February 24, 2017

Foods That Reduce Stress

Stress Eat No More

Maybe it’s that time of the month, or maybe you’ve had a really awful day at work. Whatever the case may be, you come home and just really want to eat an entire pint of Ben and Jerrys. (Don’t worry, we’ve all been there). But you don’t have to stress eat anymore – or rather, you can stress eat better.

There are a lot of foods out there that are both healthy for you and will help to reduce your stress levels – which is more than you might be able to say for that ice cream, as ice cream – for women, at least (and speaking as one) – is usually accompanied by a healthy cry and a romantic comedy.

Have you ever actually looked into foods that will help you (and your body) de-stress? If you haven’t, here are a few that could really help you out of a tough spot and see a situation with clear eyes…or just help you relax.

Avocados

Avocados are natures ice cream – no, really! Avocados are a fruit (or are they a veggie?) that are relatively high in fat content, and very creamy (and buttery) because of that. The next time that you have a craving for your favorite sweet treat – ice cream, frozen yogurt, sweet ricotta (which is actually quite healthy – the ricotta, that is), why not make some guacamole instead? When it comes to the actual “de-stress” aspect of the avocado, there are a lot of benefits here – potassium, mono-saturated fats and vitamin B – as well as just being a yummy, healthy fruti (fruit?)!

Though if you’re hankering for something sweet, I’d say avocados would be a poor substitute. Unless you want to add some sugar to your avocado…though I’m not sure how good that would taste. If you want something sweet and can’t figure out a great substitute, go for the old standby of dark chocolate and red wine.

Tea

There was a recent study conducted in Britain (of course, where else?) that drinking 4 cups of black tea a day for at least 6 weeks saw a drastic decrease in the amount of cortisol that the subjects produced. As we all know cortisol is a hormone linked to high stress levels.

And we all know how good green tea is for us already.

Another reason to switch from coffee to tea, hmmm?

Salmon

Salmon is high is omega 3 fatty acids, which are one of the main enemies of stress hormones – just look it up – I don’t want to bore you with all the facts here. Long story short, believe me, they are good for you. The fatty acids help your brain function, and pump up your mood, perk you up a bit, keeping adrenaline and cortisol from going on a rollercoaster ride, so you’re less likely to go through that trip of emotional highs and lows if you include fish (and especially salmon) in your diet.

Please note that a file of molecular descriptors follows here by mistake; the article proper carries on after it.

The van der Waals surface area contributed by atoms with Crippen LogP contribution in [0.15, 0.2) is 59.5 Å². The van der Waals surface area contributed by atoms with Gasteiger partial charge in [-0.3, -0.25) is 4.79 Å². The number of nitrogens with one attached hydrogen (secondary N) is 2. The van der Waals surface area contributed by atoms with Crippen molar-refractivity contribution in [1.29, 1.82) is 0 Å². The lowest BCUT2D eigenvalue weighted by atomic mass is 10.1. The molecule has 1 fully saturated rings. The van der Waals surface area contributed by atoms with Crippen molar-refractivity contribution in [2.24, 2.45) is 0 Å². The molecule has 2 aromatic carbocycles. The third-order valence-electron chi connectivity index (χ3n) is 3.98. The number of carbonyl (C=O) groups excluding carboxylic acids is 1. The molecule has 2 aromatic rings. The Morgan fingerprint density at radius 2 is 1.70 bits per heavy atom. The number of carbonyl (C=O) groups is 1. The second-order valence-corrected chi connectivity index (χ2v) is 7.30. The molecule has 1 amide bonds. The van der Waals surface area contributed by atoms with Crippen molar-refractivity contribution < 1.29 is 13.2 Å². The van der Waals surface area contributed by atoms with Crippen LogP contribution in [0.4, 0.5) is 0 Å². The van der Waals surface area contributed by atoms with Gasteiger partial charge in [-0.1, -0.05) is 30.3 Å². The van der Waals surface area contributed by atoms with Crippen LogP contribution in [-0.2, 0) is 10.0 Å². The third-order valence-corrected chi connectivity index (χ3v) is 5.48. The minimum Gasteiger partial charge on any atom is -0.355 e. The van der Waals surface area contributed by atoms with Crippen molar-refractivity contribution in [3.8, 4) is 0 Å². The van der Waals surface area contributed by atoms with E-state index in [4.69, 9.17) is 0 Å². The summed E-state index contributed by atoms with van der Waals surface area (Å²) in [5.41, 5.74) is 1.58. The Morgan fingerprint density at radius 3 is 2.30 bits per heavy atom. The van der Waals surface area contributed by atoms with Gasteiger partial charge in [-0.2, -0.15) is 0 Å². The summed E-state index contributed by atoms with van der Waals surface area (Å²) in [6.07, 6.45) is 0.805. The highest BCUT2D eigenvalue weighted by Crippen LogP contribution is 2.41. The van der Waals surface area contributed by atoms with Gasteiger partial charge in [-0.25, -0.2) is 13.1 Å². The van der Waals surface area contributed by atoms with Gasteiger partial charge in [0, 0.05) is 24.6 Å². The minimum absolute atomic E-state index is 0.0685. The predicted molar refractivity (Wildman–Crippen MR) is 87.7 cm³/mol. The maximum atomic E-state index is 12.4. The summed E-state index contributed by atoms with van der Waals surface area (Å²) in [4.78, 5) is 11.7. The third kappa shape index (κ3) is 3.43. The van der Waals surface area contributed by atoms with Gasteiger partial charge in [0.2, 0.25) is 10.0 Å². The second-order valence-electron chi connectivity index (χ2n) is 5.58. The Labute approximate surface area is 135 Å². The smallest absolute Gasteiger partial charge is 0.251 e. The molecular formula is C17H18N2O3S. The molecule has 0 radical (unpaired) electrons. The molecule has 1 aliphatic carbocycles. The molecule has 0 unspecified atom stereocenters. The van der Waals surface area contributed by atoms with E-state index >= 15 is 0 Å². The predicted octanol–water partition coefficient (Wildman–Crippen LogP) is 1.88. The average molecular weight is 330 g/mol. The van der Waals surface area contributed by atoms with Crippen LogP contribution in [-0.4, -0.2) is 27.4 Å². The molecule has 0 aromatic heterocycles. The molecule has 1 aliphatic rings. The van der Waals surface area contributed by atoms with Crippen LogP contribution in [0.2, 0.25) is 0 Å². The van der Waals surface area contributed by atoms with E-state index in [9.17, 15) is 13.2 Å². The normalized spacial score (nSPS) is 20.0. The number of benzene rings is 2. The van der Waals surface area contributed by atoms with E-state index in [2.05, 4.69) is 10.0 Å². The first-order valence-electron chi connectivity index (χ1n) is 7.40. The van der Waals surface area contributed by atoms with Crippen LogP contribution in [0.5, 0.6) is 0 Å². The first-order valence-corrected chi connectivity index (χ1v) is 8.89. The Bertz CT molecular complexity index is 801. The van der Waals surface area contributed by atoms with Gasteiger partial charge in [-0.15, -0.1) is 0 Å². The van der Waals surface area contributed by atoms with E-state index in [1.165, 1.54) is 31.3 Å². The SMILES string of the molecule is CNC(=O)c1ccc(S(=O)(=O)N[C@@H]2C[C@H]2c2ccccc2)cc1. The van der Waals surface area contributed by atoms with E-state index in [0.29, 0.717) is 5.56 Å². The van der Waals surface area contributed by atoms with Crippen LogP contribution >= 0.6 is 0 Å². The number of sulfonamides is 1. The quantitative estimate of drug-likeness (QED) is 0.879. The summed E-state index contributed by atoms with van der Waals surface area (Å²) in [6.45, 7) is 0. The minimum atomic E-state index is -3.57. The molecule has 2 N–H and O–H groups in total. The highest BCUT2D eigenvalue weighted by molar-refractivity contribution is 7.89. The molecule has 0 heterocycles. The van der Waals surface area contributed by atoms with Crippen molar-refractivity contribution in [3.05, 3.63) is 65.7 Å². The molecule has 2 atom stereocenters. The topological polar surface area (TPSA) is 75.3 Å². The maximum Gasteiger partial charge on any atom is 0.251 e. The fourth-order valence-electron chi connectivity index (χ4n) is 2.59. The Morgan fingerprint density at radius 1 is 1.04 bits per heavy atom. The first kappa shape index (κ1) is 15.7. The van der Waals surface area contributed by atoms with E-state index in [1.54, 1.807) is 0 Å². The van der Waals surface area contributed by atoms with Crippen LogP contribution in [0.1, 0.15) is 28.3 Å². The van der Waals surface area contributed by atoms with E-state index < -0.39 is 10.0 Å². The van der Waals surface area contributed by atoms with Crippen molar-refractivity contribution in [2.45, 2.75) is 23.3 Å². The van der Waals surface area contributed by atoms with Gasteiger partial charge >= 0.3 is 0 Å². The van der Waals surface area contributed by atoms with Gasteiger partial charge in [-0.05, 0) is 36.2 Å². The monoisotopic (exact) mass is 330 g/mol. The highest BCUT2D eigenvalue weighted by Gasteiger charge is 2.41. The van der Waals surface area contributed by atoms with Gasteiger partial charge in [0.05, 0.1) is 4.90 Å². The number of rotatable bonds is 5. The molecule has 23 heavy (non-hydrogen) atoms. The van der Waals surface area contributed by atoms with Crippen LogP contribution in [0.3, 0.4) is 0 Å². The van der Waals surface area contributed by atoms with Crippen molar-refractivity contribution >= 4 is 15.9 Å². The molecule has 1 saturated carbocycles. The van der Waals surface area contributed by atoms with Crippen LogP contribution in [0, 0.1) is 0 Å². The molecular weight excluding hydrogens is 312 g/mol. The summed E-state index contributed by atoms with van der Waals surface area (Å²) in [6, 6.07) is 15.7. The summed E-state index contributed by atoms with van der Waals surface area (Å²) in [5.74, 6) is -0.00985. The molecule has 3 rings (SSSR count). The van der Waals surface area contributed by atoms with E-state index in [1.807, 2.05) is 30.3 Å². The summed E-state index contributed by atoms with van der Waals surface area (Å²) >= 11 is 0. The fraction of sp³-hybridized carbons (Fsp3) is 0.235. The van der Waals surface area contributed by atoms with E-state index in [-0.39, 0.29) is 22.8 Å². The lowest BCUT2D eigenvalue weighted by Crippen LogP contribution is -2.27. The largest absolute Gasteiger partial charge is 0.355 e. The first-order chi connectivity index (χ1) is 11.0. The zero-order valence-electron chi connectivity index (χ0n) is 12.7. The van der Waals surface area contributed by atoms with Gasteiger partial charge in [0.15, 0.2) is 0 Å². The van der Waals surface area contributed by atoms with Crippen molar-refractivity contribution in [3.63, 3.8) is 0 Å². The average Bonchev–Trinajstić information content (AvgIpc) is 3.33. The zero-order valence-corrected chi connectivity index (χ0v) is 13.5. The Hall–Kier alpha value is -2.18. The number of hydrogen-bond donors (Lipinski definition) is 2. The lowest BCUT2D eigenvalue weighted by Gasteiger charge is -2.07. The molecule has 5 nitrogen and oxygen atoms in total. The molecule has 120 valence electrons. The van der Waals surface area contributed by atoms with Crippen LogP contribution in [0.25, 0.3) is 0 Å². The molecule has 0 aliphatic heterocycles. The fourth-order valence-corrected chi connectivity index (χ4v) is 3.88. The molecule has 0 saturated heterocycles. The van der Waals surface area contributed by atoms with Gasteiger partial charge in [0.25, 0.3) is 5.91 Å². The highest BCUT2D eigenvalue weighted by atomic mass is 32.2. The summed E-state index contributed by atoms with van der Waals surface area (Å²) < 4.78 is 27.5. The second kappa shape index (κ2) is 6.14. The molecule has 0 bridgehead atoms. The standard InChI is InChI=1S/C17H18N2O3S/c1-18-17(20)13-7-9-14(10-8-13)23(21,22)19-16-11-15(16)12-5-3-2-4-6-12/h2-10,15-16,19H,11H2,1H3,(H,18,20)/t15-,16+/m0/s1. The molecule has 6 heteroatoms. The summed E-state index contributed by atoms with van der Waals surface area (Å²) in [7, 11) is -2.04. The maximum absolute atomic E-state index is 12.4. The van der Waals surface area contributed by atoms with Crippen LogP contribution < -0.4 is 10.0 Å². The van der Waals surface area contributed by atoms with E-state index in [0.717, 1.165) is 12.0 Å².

Nuts

Eat ProteinsAlmonds, especially are great for your body – and a good substitute for a handful of candy pieces or potato chips.They’re stuffed with vitamin E, and that’s a vitamin that your immune system will thank you for including in your diet, as it helps to strengthen that system. Almonds have a lot of vitamin B as well, which can help you (and your body) work properly when it might otherwise fail you somehow mentally or physically – think holiday family drama or huge midterm exam coming up.

In general, nuts are also a great source of magnesium, which has been shown to help keep cortisol levels low. But, buyer beware – as healthy as nuts may be for your system, eat in moderation – only maybe a handful a day – nuts are quite high in calories, so if you’re watching your figure, lay off munching on nuts too often.

Milk

A warm glass of milk isn’t just for our childhood memories, anymore. Though you might want to nix the “warm” part. Milk has tryptophan – that famous “Thanksgiving food coma” substance, which is metabolized to serotonin, that happiness including hormone. And the calcium, magnesium and potassium could help keep blood sugar down.

Milk can also help reduce those symptoms of PMS that your significant other has come to fear – the quick changing moods, the snappy comebacks and general irritability, and even anxiety, if you get that way.  There was a study conducted where it was found that there was a 46% lower risk of bad PMS for females who drank at least 4 serving sizes of low-fat or skim milk than those who did not.

Emily Carmichael is a writer who works closely with a natural health company that offers natural supplements for PMS, and she hopes that everyone finds the right way to de-stress.

Speak Your Mind

*